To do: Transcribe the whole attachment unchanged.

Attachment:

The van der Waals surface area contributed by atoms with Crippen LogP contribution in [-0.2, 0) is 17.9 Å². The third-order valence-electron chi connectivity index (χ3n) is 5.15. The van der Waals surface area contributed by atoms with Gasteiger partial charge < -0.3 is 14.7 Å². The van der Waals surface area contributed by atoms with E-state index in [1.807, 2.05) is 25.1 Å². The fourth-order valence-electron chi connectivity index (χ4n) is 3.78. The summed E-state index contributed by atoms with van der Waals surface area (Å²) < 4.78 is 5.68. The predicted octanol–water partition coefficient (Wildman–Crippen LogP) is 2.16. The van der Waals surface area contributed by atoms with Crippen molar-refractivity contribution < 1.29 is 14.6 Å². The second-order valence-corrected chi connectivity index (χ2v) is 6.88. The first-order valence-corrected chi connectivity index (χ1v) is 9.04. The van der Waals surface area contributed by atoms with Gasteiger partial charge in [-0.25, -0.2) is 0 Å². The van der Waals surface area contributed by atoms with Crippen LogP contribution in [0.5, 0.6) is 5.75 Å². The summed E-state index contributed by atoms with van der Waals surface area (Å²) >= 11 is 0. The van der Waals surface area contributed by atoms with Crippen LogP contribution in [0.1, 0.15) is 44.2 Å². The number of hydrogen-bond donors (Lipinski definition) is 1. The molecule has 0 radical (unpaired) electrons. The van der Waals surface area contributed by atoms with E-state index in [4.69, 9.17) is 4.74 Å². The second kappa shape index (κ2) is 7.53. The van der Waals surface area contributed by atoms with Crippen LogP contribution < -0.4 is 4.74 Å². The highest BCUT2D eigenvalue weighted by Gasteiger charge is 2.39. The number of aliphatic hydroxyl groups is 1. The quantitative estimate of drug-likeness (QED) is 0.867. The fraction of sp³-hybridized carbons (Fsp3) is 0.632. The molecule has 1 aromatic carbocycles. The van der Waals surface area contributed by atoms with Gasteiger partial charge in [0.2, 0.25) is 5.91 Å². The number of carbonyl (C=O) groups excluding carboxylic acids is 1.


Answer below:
The van der Waals surface area contributed by atoms with Crippen LogP contribution in [-0.2, 0) is 17.9 Å². The third-order valence-electron chi connectivity index (χ3n) is 5.15. The van der Waals surface area contributed by atoms with Gasteiger partial charge < -0.3 is 14.7 Å². The van der Waals surface area contributed by atoms with E-state index in [1.807, 2.05) is 25.1 Å². The fourth-order valence-electron chi connectivity index (χ4n) is 3.78. The summed E-state index contributed by atoms with van der Waals surface area (Å²) < 4.78 is 5.68. The predicted octanol–water partition coefficient (Wildman–Crippen LogP) is 2.16. The van der Waals surface area contributed by atoms with Crippen molar-refractivity contribution < 1.29 is 14.6 Å². The second-order valence-corrected chi connectivity index (χ2v) is 6.88. The first-order valence-corrected chi connectivity index (χ1v) is 9.04. The van der Waals surface area contributed by atoms with Gasteiger partial charge in [-0.25, -0.2) is 0 Å². The van der Waals surface area contributed by atoms with Crippen LogP contribution in [0.5, 0.6) is 5.75 Å². The summed E-state index contributed by atoms with van der Waals surface area (Å²) >= 11 is 0. The van der Waals surface area contributed by atoms with Crippen LogP contribution in [0.1, 0.15) is 44.2 Å². The number of hydrogen-bond donors (Lipinski definition) is 1. The molecule has 0 radical (unpaired) electrons. The van der Waals surface area contributed by atoms with E-state index in [4.69, 9.17) is 4.74 Å². The second kappa shape index (κ2) is 7.53. The van der Waals surface area contributed by atoms with Crippen LogP contribution < -0.4 is 4.74 Å². The highest BCUT2D eigenvalue weighted by Gasteiger charge is 2.39. The number of aliphatic hydroxyl groups is 1. The quantitative estimate of drug-likeness (QED) is 0.867. The fraction of sp³-hybridized carbons (Fsp3) is 0.632. The molecule has 1 aromatic carbocycles. The van der Waals surface area contributed by atoms with Gasteiger partial charge in [0.2, 0.25) is 5.91 Å². The number of carbonyl (C=O) groups excluding carboxylic acids is 1.